13-year-olds donate money to cystic fibrosis

Published 12:00 am Monday, January 24, 2011

By Cynthia Hooper
For the Salisbury Post
The screams of a roomful of boys and girls made it sound like an ordinary birthday party, but this one was different, this one had a goal in mind. Friends Brittany McGee and Margaret Young, who turned 13 in November and December had been planning their joint birthday party since the fall. With the holidays so busy, they hadn’t been sure where or when to have it, but they knew what the end result would be.
Friday night was the party, the 7th graders, from Erwin Middle school, decided that they would forgo any presents for themselves, instead asking friends to donate the gift money to cystic fibrosis (CF) research.
When the Faith Legion heard about the party and the planned donation, they graciously offered the use of their facilities so the 50 guests would have plenty of space to celebrate.
Everyone seemed to be having a wonderful time at the party, even though it was a school night. By the big smile on eight-year-old Gracie Hodge’s face, you would have thought the party was for her. In a way it was, the money raised will be donated in her honor to cystic fibrosis research, and hopefully someday will help find a cure for the disease she was diagnosed with when she was a few months shy of her fourth birthday.
When Laura Hodge heard what the girls wanted to do she was ecstatic, “I was shocked, it’s somebody’s birthday and they are taking donations to help others, I am blown away,” she said.
Gracie’s dad, Robert and Margaret’s dad, Graham, have worked together at Freightliner for over 20 years. Margaret remembered going to spend time with the Hodge family when she was younger, that was when she met Gracie and learned about CF.
The donation idea was hatched earlier this year when one of Brittney’s and Margaret’s teachers, Mr. Klinger, told them they were going to do a project this year that would make a difference in the world.
“I always wanted to do something to help CF, but couldn’t think of anything to do. Since our birthdays are so close, we decided to have a party-and instead of presents, we asked for donations,” Margaret said.
Right before they cut the cake, Graham Young gathered all the kids around and introduced them to Gracie, holding her up on his shoulder. As he spoke about CF and the struggles the family has gone through, one by one, guests began to find tears rolling down their cheeks, when Young saw them tearing up, his tears started as well.
The tears were quickly replaced with screams of joy when Gracie announced that they had raised a whooping $655 so far, that does not include any pledges that were made.
Wendy Miller, Brittany’s mother, was very impressed with the idea. “I am so proud of the girls and their dedication to the cause. I think it’s great when young people have compassion and concern for others.”
Gracie thought it was great too and had a wonderful time dancing with all the older kids and her little sister, Claire. Thankfully, Claire does not have CF.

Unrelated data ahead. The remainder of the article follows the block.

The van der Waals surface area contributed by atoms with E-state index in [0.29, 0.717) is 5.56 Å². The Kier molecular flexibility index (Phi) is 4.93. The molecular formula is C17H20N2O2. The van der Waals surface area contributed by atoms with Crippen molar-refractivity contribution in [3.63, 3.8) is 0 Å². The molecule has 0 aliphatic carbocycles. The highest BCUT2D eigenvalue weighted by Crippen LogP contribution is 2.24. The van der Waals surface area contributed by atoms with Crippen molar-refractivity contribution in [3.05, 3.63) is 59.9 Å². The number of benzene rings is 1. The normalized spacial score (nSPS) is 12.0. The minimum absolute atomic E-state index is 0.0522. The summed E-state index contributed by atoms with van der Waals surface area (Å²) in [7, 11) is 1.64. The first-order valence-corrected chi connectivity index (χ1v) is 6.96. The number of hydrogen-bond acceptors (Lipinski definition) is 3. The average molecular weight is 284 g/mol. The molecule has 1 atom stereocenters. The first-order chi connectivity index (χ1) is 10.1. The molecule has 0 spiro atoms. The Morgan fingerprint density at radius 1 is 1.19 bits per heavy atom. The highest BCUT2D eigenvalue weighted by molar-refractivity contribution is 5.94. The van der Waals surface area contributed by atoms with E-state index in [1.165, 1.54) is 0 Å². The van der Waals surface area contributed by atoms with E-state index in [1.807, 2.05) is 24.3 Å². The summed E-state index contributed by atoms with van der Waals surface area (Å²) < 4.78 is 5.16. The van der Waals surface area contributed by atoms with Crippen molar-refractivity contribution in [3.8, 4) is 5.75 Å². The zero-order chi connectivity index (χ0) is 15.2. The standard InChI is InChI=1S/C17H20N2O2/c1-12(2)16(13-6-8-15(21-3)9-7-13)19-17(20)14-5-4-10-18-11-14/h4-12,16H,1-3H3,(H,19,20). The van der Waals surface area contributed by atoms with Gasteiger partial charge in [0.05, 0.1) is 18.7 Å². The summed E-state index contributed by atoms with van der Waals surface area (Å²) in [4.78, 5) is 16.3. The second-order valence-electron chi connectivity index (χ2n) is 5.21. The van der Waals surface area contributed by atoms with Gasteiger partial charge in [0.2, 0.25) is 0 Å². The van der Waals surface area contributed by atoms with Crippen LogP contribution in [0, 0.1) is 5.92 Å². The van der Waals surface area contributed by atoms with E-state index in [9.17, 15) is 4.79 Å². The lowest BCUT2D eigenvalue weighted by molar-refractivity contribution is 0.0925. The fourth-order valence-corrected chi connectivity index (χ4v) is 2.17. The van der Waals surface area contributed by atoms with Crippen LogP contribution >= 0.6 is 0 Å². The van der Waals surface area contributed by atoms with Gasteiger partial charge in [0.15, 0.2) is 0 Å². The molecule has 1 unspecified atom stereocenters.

When asked what she most wanted people to know about CF, she said, “They don’t have to be afraid, they can’t catch it.”
The Hodge family, who owns Hodge Farm in Mt Ulla, were devastated when they found out Gracie was sick. “Because you know she is never going to get over it,” her mother said. Gracie takes over 15 medications daily, including her “old lady drugs,” as she calls them. The cost of treatment is unfathomable, with one chest therapy machine costing over $15,000 and one of her medications alone costing $5,000 a month.
In December, Gracie was fitted with a feeding tube to help her gain weight and get the nutrition she needs. She has taken to reading the nutrition labels on food, since she needs to eat a diet high in fats, calories and salt. The family also has to worry about her getting osteoporosis, which is not a common concern for a third grader.
This is not the first time people have stepped up to the plate to make things a little better for the Hodge family. In June, they went to the Animal Kingdom in Orlando as a Make-a-Wish Foundation trip. They also host an annual golf tournament which last year raised $10,500 for CF research, that was matched 100% by donors.
By the end of the party, Avery Wright and Carlie Darnell were exchanging phone numbers with Laura Hodge. Their birthdays are this summer and they want to raise money to help CF as well. Her eyes red from crying, Carlie was asked if she would miss the gifts, “Save a life…that is a present.”
According to the Cystic Fibrosis Foundation’s website, cystic fibrosis is an inherited disease that affects the lungs and digestive system of about 30,000 children and adults in the United States. CF is caused by a defective gene and its protein product which cause the body to produce unusually thick, sticky mucus that clogs the lungs and can cause life-threatening lung infections. The mucus can also obstruct the pancreas and stops natural enzymes from helping the body break down and absorb food.
Recent advances in research and medical treatments have enhanced and extended life for children and adults with CF. Many people with the disease can now expect to live into their 30s, 40s and beyond. There is still no cure and much more to learn about the chronic disease.
“That is astounding to me to hear about young children supporting each other — being that selfless, it is just amazing,” said Sabrina Watt, Executive Director for the Charlotte Chapter of the Cystic Fibrosis Foundation.
To make a donation in Gracie’s name, please go to https://www.cff.org/GetInvolved/ManyWaysToGive/Donate/